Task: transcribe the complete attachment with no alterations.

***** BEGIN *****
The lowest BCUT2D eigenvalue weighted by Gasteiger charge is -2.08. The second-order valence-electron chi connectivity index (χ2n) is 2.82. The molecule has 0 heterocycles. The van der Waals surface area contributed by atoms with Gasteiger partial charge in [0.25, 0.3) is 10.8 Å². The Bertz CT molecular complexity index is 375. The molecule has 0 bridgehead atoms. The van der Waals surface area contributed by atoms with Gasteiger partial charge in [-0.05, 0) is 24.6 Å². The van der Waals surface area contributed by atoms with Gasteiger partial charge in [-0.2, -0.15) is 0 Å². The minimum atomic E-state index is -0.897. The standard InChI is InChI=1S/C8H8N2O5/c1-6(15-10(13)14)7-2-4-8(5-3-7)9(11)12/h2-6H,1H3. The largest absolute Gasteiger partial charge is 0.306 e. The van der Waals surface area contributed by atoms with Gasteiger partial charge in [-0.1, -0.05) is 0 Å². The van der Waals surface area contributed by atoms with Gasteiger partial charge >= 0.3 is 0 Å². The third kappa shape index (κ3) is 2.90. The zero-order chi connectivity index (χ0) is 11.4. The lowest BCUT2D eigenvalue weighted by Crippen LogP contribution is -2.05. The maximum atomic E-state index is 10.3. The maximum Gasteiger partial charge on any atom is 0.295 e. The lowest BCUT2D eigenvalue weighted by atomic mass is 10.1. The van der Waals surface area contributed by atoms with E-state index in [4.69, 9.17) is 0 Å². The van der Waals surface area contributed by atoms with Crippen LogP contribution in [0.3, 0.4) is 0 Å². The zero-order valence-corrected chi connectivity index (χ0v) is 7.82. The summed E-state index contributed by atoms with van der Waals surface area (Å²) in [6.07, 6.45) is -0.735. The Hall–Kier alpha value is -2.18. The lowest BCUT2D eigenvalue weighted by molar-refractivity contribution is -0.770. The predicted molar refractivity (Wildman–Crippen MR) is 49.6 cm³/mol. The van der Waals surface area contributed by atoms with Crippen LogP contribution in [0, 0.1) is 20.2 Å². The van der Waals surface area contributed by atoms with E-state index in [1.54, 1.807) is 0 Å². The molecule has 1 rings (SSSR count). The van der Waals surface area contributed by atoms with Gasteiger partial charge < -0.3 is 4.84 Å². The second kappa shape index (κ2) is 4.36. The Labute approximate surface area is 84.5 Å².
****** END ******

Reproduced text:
The lowest BCUT2D eigenvalue weighted by Gasteiger charge is -2.08. The second-order valence-electron chi connectivity index (χ2n) is 2.82. The molecule has 0 heterocycles. The van der Waals surface area contributed by atoms with Gasteiger partial charge in [0.25, 0.3) is 10.8 Å². The Bertz CT molecular complexity index is 375. The molecule has 0 bridgehead atoms. The van der Waals surface area contributed by atoms with Gasteiger partial charge in [-0.05, 0) is 24.6 Å². The van der Waals surface area contributed by atoms with Gasteiger partial charge in [-0.2, -0.15) is 0 Å². The minimum atomic E-state index is -0.897. The standard InChI is InChI=1S/C8H8N2O5/c1-6(15-10(13)14)7-2-4-8(5-3-7)9(11)12/h2-6H,1H3. The largest absolute Gasteiger partial charge is 0.306 e. The van der Waals surface area contributed by atoms with Gasteiger partial charge in [-0.1, -0.05) is 0 Å². The van der Waals surface area contributed by atoms with Gasteiger partial charge >= 0.3 is 0 Å². The third kappa shape index (κ3) is 2.90. The zero-order chi connectivity index (χ0) is 11.4. The lowest BCUT2D eigenvalue weighted by Crippen LogP contribution is -2.05. The maximum atomic E-state index is 10.3. The maximum Gasteiger partial charge on any atom is 0.295 e. The lowest BCUT2D eigenvalue weighted by atomic mass is 10.1. The van der Waals surface area contributed by atoms with E-state index in [4.69, 9.17) is 0 Å². The van der Waals surface area contributed by atoms with Crippen LogP contribution in [0.3, 0.4) is 0 Å². The zero-order valence-corrected chi connectivity index (χ0v) is 7.82. The summed E-state index contributed by atoms with van der Waals surface area (Å²) in [6.07, 6.45) is -0.735. The Hall–Kier alpha value is -2.18. The lowest BCUT2D eigenvalue weighted by molar-refractivity contribution is -0.770. The predicted molar refractivity (Wildman–Crippen MR) is 49.6 cm³/mol. The van der Waals surface area contributed by atoms with Crippen LogP contribution in [0, 0.1) is 20.2 Å². The van der Waals surface area contributed by atoms with E-state index in [1.54, 1.807) is 0 Å². The molecule has 1 rings (SSSR count). The van der Waals surface area contributed by atoms with Gasteiger partial charge < -0.3 is 4.84 Å². The second kappa shape index (κ2) is 4.36. The Labute approximate surface area is 84.5 Å².